A generalized representation of the apparatus used in a preferred embodiment of the present invention is shown in FIG. 1. It will be understood that the descriptions set forth may be applied to numerous types and shapes of products. The type of tablet illustrated and the sequence shown are for purposes of explanation only.
A plurality of the product 10 to be coated is placed in a feeder means 80. Preferably, the feeder will be comprised of a hopper 82 and a series of feeder tubes 84 which align, orient and dispense the product 10 in the appropriate manner. Initially disposed directly beneath the feeder tubes 84 and in registration therewith is a plate 50. The plate 50 has a plurality of tablet holders 30 which, as explained below, restrain the product during certain portions of the coating process. The tablet holders 30 preferably correspond to the feeder tubes 84 and thus, most preferably, each tube 84 feeds a single product 10 into a single tablet holder 30.
Conveyor means transfer the plate 50 from the feeder 80 to the vacuum chamber 60. In a preferred embodiment shown in FIG. 1, the vacuum chamber 60 is adapted to receive and make vacuum tight connections with two plates 50. As shown by the arrows, the vacuum chamber 60 is further provided with manipulating means whereby it may be moved up and down, and rotated about a pivot point 62.
A first dipping tank 120 is disposed beneath the vacuum chamber 60 and is filled with a quantity of coating material. Preferably a coating material such as gelatin is used and, most preferably, the dipping tank 120 is provided with pumps and conduits whereby the coating material is continuously circulated. As illustrated, the dipping tank is most preferably constructed to form a meniscus surface 122 by pumping the coating material into an inner tank 124 which is permitted to overflow into the larger tank 120. Such a system prevents the coating material from hardening while the apparatus is in use and helps to ensure that the coating material presents the same even and substantially level surface to the product being dipped at all times.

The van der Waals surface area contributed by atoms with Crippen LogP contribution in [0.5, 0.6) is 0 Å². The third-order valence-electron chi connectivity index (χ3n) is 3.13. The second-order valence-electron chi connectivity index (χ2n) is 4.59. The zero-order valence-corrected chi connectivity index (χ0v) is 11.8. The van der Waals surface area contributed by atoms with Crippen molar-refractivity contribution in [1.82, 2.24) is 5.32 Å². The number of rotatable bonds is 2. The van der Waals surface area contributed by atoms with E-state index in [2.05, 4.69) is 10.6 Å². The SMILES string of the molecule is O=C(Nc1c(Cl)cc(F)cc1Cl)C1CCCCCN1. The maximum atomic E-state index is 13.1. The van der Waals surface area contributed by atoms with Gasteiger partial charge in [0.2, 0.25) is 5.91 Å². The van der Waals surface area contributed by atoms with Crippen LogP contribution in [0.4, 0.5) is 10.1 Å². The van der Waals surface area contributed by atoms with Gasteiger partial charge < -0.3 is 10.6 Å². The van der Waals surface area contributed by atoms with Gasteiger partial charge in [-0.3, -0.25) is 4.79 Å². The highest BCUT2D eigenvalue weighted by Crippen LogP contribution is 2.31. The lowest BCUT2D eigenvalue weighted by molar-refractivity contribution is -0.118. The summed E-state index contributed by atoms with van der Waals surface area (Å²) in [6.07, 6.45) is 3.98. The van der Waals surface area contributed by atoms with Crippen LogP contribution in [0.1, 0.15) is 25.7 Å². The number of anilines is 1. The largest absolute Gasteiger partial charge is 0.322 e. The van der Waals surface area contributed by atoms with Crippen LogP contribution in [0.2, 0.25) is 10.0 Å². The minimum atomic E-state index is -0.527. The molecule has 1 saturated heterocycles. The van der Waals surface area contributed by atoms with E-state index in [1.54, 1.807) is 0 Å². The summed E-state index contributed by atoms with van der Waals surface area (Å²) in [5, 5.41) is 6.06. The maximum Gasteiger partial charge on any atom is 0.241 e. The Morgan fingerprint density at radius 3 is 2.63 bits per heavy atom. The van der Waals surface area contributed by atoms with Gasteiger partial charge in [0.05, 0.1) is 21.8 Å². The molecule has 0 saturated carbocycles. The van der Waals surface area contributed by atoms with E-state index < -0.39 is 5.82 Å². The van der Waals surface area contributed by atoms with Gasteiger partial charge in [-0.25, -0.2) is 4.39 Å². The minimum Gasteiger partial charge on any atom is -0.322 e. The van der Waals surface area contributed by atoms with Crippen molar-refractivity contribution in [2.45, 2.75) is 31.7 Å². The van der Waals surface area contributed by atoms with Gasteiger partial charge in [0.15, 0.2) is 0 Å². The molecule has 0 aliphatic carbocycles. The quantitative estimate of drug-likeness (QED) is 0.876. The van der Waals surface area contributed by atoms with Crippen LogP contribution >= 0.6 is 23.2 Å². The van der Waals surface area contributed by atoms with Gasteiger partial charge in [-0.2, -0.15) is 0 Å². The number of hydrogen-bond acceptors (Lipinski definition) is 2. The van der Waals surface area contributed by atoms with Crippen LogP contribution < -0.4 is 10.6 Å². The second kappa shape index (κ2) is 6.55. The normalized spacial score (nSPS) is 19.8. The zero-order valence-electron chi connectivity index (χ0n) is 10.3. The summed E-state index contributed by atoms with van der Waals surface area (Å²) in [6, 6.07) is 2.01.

In operation, the plate 50 is moved into engagement with the vacuum chamber 60 and then the chamber 60 and the plate 50 are rotated one-half revolution. As explained below, the vacuum chamber 60 creates a vacuum within the tablet holders 30 which holds the product 10 in place and in the correct orientation to be dipped. The vacuum chamber 60 is next lowered into dip tank 120 to a predetermined depth and then withdrawn. The vacuum chamber 60 is then rotated one and one-half revolutions in order to return the plate 50 to its original orientation. The additional full revolution beyond that required provides a dwell time, permitting the coating to initially "set" and also prevents the coating from running or sagging due to gravity by constantly reorienting the product 10. However, a rotation of as little as one-half of a revolution may be adequate in some instances. At this point, the plate 50 may be returned to the conveyor means and removed from the vacuum chamber 60.
The design of the vacuum chamber 60 and placement of the dip tank 120 illustrated permit a wide variety of coatings to be effectively and efficiently achieved. Although the dipping of a substantially cylindrical tablet having concave faces to form a coating having circumferential seam is illustrated, those of ordinary skill will understand that numerous other shapes of product, as well as other coating schemes are possible using the apparatus disclosed. As will be explained below, the shape of the tablet holders 30 and the design of the sub-components of the vacuum chamber 60 may be readily adapted for particular requirements. Also, as illustrated in FIG. 1, throughput may be increased by designing the vacuum chamber 60 to form a vacuum tight seal with further plates 50, such that each time the vacuum chamber 60 is rotated, a plate 50 which has already been lowered into the dipping tank 120 is returned to the conveyor means.